Eliki Boletawa, AFI Policy Programs & Implementation Director providing his opening remarks for the Regional Training and Technical Workshop on Promoting Youth Financial Inclusion

19 July 2022

Regional Training and Technical Workshop on Promoting Youth Financial Inclusion – Opening Remarks by AFI Policy Programs & Implementation Director Eliki Boletawa

Nadia Gamha, Deputy Governor, Banque Centrale de Tunisie and Member of the AFI Board of Directors, speakers and participants from AFI member institutions, colleagues from the Banque Centrale de Tunisie, AFI team.

Dear participants, good day to all of you! Thank you for joining us for the BCT-AFI Regional Training on Promoting Youth Financial Inclusion- Practical Policy Perspectives. This event is special in more than one way.

  • This is the first exclusive training on Youth Financial Inclusion in the AFI network.
  • It is the first regional training dedicated exclusively to the Arab region members.
  • It is the first in-person training to be hosted by Banque Centrale de Tunisie.

I wish I was there in person to be part of this event, but I am happy to be able to connect at least virtually. The world for sure is a changed place after the pandemic and we are sure to see enhanced use of digital platforms in many spheres of life.

AFI sincerely acknowledges Banque Centrale de Tunisie (BCT) for co-hosting this regional training. BCT is an active member of the AFI network. We are honoured to have Nadia Gamha, Deputy Governor, BCT as a Member of the AFI Board of Directors. BCT staff has representatives in all the seven AFI Working Groups. BCT also co-hosted Virtual Member Training on Strengthening Agent Network for Digital Financial Services in June 2021, when we were all stranded due to the pandemic. And in addition, a total of 56 staff of BCT participated in 16 diverse AFI events. These are clear indications of commitment leading to the institutionalization of financial inclusion across all levels and diverse units within BCT and we are indeed thankful to BCT for setting an exemplary example in the network.

It is not only the BCT, who have been active in the AFI network, but we also have the Ministry of Finance of the Republic of Tunisia and Microfinance Control Authority of the Republic of Tunisia also as members of the AFI network. A collaborative ecosystem helps the promotion of financial inclusion, and we appreciate the efforts of all the three regulating entities in Tunisia.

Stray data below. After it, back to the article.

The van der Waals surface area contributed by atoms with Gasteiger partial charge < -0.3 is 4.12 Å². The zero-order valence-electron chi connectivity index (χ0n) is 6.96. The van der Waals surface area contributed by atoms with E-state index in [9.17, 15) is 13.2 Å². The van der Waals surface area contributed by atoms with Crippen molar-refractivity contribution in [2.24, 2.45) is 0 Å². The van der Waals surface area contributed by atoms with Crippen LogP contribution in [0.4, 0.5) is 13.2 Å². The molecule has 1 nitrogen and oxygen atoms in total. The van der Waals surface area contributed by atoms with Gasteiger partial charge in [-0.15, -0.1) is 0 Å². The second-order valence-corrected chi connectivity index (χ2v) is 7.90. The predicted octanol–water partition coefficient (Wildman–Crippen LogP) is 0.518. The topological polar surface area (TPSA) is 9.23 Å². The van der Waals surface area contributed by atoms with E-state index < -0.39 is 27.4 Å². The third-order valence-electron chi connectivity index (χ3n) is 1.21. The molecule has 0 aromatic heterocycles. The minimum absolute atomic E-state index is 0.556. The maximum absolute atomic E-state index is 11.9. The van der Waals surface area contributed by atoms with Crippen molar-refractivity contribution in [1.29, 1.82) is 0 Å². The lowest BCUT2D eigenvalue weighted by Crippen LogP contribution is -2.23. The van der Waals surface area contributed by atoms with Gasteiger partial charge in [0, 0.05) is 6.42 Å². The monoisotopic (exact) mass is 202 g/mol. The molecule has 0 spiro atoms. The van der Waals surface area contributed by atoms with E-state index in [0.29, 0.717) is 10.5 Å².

Financial Inclusion of the youth is much needed and yet a challenging task. AFI started working on this policy area a few years back and generally, this theme has been addressed as a cross-cutting topic in various AFI events. AFI’s work in this policy area expanded over the years and more recently, the increased digitization of financial services driven by the pandemic has further enhanced the need to work on this policy area as the youth are among the highest users of Digital Financial Services (DFS). An important commitment endorsed by the network was the Kigali Statement, adopted in 2019, which aims to accelerate the financial inclusion of disadvantaged groups, the youth being one of them. Following this the Financial Inclusion Strategy Working Group formed a subgroup on youth financial inclusion, which developed the Guideline Note Integrating Youth into A National Financial Inclusion Strategy, published in 2020. The Youth Financial Inclusion Policy Framework, was then developed based on examples and insights from the network, and published in 2020. With the efforts to raise awareness on this policy area, different blogs were disseminated, one example of a blog written with Palestine Monetary Authority. AFI has been mainstreaming these and many other knowledge products on Youth Financial Inclusion in different AFI events and external events with the key objectives: